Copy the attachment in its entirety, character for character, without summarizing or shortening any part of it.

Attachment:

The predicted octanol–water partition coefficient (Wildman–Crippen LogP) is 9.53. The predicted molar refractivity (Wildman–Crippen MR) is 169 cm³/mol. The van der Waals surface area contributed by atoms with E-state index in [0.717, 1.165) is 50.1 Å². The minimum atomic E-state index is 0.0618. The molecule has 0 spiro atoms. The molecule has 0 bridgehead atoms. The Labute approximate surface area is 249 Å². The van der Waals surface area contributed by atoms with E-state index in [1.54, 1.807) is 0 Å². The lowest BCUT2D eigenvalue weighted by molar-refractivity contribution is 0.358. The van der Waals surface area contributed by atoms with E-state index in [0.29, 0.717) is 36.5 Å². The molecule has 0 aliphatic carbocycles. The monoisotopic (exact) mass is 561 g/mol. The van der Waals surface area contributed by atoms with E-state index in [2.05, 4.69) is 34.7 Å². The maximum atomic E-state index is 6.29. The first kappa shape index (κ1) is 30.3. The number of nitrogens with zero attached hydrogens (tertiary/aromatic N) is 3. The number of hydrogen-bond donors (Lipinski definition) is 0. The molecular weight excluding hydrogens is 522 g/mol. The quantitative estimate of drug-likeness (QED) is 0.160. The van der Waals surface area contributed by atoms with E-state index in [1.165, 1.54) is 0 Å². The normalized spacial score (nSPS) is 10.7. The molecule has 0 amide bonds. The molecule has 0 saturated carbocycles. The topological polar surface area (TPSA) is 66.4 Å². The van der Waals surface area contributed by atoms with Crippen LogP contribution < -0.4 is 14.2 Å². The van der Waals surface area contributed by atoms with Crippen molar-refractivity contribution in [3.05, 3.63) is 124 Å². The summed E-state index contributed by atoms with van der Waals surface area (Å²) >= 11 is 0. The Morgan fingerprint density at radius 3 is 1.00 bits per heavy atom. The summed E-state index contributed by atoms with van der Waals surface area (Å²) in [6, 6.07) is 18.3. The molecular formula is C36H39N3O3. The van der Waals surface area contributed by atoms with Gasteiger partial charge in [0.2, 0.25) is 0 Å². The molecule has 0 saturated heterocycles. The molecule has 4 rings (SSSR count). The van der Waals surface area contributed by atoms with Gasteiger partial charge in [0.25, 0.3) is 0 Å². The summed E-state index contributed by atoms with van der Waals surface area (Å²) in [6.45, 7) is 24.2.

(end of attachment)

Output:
The predicted octanol–water partition coefficient (Wildman–Crippen LogP) is 9.53. The predicted molar refractivity (Wildman–Crippen MR) is 169 cm³/mol. The van der Waals surface area contributed by atoms with E-state index in [0.717, 1.165) is 50.1 Å². The minimum atomic E-state index is 0.0618. The molecule has 0 spiro atoms. The molecule has 0 bridgehead atoms. The Labute approximate surface area is 249 Å². The van der Waals surface area contributed by atoms with E-state index in [1.54, 1.807) is 0 Å². The lowest BCUT2D eigenvalue weighted by molar-refractivity contribution is 0.358. The van der Waals surface area contributed by atoms with E-state index in [0.29, 0.717) is 36.5 Å². The molecule has 0 aliphatic carbocycles. The monoisotopic (exact) mass is 561 g/mol. The van der Waals surface area contributed by atoms with E-state index in [2.05, 4.69) is 34.7 Å². The maximum atomic E-state index is 6.29. The first kappa shape index (κ1) is 30.3. The number of nitrogens with zero attached hydrogens (tertiary/aromatic N) is 3. The number of hydrogen-bond donors (Lipinski definition) is 0. The molecular weight excluding hydrogens is 522 g/mol. The quantitative estimate of drug-likeness (QED) is 0.160. The van der Waals surface area contributed by atoms with E-state index in [1.165, 1.54) is 0 Å². The normalized spacial score (nSPS) is 10.7. The molecule has 0 amide bonds. The molecule has 0 saturated carbocycles. The topological polar surface area (TPSA) is 66.4 Å². The van der Waals surface area contributed by atoms with Crippen LogP contribution < -0.4 is 14.2 Å². The van der Waals surface area contributed by atoms with Crippen molar-refractivity contribution in [3.05, 3.63) is 124 Å². The summed E-state index contributed by atoms with van der Waals surface area (Å²) >= 11 is 0. The Morgan fingerprint density at radius 3 is 1.00 bits per heavy atom. The summed E-state index contributed by atoms with van der Waals surface area (Å²) in [6, 6.07) is 18.3. The molecular formula is C36H39N3O3. The van der Waals surface area contributed by atoms with Gasteiger partial charge in [0.2, 0.25) is 0 Å². The molecule has 0 saturated heterocycles. The molecule has 4 rings (SSSR count). The van der Waals surface area contributed by atoms with Gasteiger partial charge in [0.25, 0.3) is 0 Å². The summed E-state index contributed by atoms with van der Waals surface area (Å²) in [6.45, 7) is 24.2.